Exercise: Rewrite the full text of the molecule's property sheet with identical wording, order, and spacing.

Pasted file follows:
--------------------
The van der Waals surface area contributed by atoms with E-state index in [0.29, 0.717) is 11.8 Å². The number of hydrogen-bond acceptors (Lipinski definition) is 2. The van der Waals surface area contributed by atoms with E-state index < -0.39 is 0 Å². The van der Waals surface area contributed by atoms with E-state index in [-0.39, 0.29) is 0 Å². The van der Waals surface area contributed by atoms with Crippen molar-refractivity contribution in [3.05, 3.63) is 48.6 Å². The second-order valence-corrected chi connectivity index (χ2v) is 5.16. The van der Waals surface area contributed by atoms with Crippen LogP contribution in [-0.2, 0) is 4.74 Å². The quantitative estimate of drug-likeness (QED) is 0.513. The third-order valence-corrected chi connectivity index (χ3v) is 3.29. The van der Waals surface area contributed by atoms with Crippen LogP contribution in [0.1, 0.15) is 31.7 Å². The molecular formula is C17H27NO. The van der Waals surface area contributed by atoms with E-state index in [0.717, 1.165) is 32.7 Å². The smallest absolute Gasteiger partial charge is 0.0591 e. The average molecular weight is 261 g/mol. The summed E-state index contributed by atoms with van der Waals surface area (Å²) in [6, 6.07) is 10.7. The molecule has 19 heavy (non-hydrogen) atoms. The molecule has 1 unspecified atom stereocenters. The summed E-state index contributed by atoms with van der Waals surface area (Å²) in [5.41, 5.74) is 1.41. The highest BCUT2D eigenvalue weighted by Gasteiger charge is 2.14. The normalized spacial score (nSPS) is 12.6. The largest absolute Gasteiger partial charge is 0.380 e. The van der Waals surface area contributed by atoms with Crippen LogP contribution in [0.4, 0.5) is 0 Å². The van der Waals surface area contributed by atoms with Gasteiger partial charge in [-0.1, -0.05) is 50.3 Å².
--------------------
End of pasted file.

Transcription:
The van der Waals surface area contributed by atoms with E-state index in [0.29, 0.717) is 11.8 Å². The number of hydrogen-bond acceptors (Lipinski definition) is 2. The van der Waals surface area contributed by atoms with E-state index < -0.39 is 0 Å². The van der Waals surface area contributed by atoms with E-state index in [-0.39, 0.29) is 0 Å². The van der Waals surface area contributed by atoms with Crippen molar-refractivity contribution in [3.05, 3.63) is 48.6 Å². The second-order valence-corrected chi connectivity index (χ2v) is 5.16. The van der Waals surface area contributed by atoms with Crippen LogP contribution in [-0.2, 0) is 4.74 Å². The quantitative estimate of drug-likeness (QED) is 0.513. The third-order valence-corrected chi connectivity index (χ3v) is 3.29. The van der Waals surface area contributed by atoms with Crippen LogP contribution in [0.1, 0.15) is 31.7 Å². The molecular formula is C17H27NO. The van der Waals surface area contributed by atoms with E-state index in [0.717, 1.165) is 32.7 Å². The smallest absolute Gasteiger partial charge is 0.0591 e. The average molecular weight is 261 g/mol. The summed E-state index contributed by atoms with van der Waals surface area (Å²) in [6, 6.07) is 10.7. The molecule has 19 heavy (non-hydrogen) atoms. The molecule has 1 unspecified atom stereocenters. The summed E-state index contributed by atoms with van der Waals surface area (Å²) in [5.41, 5.74) is 1.41. The highest BCUT2D eigenvalue weighted by Gasteiger charge is 2.14. The normalized spacial score (nSPS) is 12.6. The largest absolute Gasteiger partial charge is 0.380 e. The van der Waals surface area contributed by atoms with Crippen LogP contribution in [0.4, 0.5) is 0 Å². The van der Waals surface area contributed by atoms with Gasteiger partial charge in [-0.1, -0.05) is 50.3 Å².